PC 166 (a)(1)–(4)

PC 166 (a)(1)–(4)


Contempt of court, including violation of any court order

Aggravated Felony (AF)

Not AF because 6-month max.

Crime Involving Moral Turpitude (CIMT)

Should not be CIMT.
(a)(1)-(3) has no intent. This is a good imm plea
(4) should not be held CIMT because minimum conduct is to violate any court order—but there is no imm case on point. However, (4) may be deportable DV offense.

Other Removal Grounds

DV deportation ground: A civil or criminal court finding of any violation of any DV stay-away order will make the person deportable.
A plea to (a)(1)-(3) should be safe and a good imm plea. Nailing this down by creating a specific record showing conduct other than violation of a DV stay-away order, is a good idea.
But creating a vague record under (a)(4) or (b)(1), when in fact the violation is of a DV stay-away order, is not safe.
Instead: (1) Plead to specific conduct relating to non-deportable violations, e.g., re child support, visitation, failure to attend classes, probation mtg, etc., or (2) Plead to a new offense (with ROC sanitized of any mention of a PO) instead of any violation of any order. See Advice.

Advice and Comments

See endnote for further discussion and citations.1A person is deportable under 8 USC § 1227(a)(2)(E)(ii) if a civil or criminal court finds that they violated a portion of a DV order (probation condition, family court order, etc.) that protects against threats, injury, or repeat harassment. The violation must be after admission and after September 30, 1996.

Courts have held that a finding of this type of violation (which we’ll refer to as a DV stay-away order) causes deportability even if it is based on very minor conduct, like walking a child up the driveway after visitation rather than leaving them at the curb. See Szalai v. Holder, 572 F.3d 975 (9th Cir. 2009), Matter of Strydom, 25 I&N Dec. 507 (BIA 2011).

Immigration authorities can use any probative evidence, including from outside the record of conviction, to establish that a court’s finding of violation of a court order is actually a finding of violation of a DV stay-away order, or other portion of a DV order that “involves protection against credible threats of violence, repeated harassment, or bodily injury.” The Ninth Circuit earlier had held that the categorical approach applies to this inquiry and that Pen C § 273.6 was a divisible statute. In July 2019 it reversed itself in order to defer to the BIA’s interpretation, which is that the categorical approach does not apply to this prong of the domestic violence deportation ground (8 USC 1227(a(2)(E)(ii), as opposed to (E)(i)), since this involves a finding of a violation by either a civil or criminal court. See Diaz-Quirazco v. Barr (9th Cir. July 23, 2019), deferring to Matter of Medina-Jimenez, 27 I. & N. Dec. 399 (BIA 2018) and Matter of Obshatko, 27 I&N Dec. 173, 176-77 (BIA 2017) and withdrawing from Alanis-Alvarado v. Holder, 558 F.3d 833, 835, 839-40 (9th Cir. 2009).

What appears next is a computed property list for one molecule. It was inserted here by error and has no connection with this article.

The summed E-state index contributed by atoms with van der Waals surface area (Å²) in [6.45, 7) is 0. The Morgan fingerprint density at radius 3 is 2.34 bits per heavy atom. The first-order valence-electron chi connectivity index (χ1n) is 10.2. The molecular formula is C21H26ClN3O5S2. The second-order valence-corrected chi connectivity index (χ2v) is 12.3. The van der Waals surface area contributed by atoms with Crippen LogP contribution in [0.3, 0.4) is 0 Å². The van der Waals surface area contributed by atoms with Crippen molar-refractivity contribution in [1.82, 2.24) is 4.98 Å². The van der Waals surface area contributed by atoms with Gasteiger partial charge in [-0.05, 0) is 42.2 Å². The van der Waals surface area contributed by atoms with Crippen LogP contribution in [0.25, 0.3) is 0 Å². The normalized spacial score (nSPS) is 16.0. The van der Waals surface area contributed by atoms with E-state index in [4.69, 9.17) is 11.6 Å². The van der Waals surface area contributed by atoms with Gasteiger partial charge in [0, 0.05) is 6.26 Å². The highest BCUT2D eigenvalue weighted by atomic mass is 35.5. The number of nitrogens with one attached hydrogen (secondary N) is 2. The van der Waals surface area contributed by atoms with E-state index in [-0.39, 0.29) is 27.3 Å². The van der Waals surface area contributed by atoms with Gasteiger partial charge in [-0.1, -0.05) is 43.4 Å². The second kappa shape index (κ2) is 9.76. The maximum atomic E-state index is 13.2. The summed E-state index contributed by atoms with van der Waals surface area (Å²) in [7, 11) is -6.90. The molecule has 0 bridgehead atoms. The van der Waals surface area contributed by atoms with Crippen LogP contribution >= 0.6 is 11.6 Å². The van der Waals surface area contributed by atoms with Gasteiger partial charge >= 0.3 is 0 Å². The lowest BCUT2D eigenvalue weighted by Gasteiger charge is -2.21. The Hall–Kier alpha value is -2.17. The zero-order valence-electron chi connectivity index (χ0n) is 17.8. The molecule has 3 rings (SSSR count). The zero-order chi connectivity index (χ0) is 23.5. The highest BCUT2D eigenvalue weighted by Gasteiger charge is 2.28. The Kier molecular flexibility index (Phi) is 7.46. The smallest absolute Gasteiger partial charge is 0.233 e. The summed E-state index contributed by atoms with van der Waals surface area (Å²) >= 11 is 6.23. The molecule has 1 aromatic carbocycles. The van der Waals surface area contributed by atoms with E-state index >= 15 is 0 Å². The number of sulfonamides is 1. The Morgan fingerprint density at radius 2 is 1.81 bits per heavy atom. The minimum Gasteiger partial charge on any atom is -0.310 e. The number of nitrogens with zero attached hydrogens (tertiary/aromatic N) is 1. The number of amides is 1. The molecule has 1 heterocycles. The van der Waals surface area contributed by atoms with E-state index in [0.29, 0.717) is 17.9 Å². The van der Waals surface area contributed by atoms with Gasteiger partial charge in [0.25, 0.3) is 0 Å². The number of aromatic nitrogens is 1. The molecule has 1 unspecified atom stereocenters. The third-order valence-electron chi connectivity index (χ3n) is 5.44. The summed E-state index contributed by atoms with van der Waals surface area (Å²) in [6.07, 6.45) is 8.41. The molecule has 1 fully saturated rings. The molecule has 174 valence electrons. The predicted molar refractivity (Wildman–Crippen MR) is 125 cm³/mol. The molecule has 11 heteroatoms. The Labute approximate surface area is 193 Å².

Defense counsel already were advised not to rely on a vague record of conviction under Pen C §§ 166 or 273.6 to protect the defendant. Do not plead to any violation of a DV stay-away order. One can plead to violating a part of a DV order whose purpose is not to protect against threats, injury, or harassment, such, as e.g., conduct relating to child custody, visits, or support, or failure to attend classes. A plea to Pen C § 166(a)(1)-(3) should be safe, but specifically state that this was an event related to the court, as opposed to the DV victim. Or, plead to a new, non-deportable offense with an ROC sanitized of violation of any order. If pleading to a new offense, it is optimal to identify a specific victim who is not protected under DV laws or listed in the DV order (e.g., the ex-wife’s new boyfriend, the neighbor, the officer), although this might not be necessary.

A person is deportable if a civil or criminal court judge finds they violated a part of a DV protective order that protects against threat, injury, or repeat harassment.

In 2019 the Ninth Circuit withdrew from prior decisions and deferred to the BIA as to what evidence DHS can use to show that a judge’s finding of violation of “an order” actually is a finding of violation of a DV stay-away order (or other portion of a DV order that is meant to protect against injury, threats, or repeat harassment). ICE can use evidence from outside the ROC to prove the violation the court found was of those portions of a DV stay away order, because the categorical approach does not apply to this prong of the domestic violence deportation ground. Best practice is plead to 166(a) with specific non-deportable conduct (see other column) or else to a new offense that is sanitized of any order violation. For best protection, new offense should be against a V not listed in the order or to a victimless crime; but if that is not possible, any non-deportable offense.

2020-10-22T18:47:27+00:00Updated January 29th, 2020|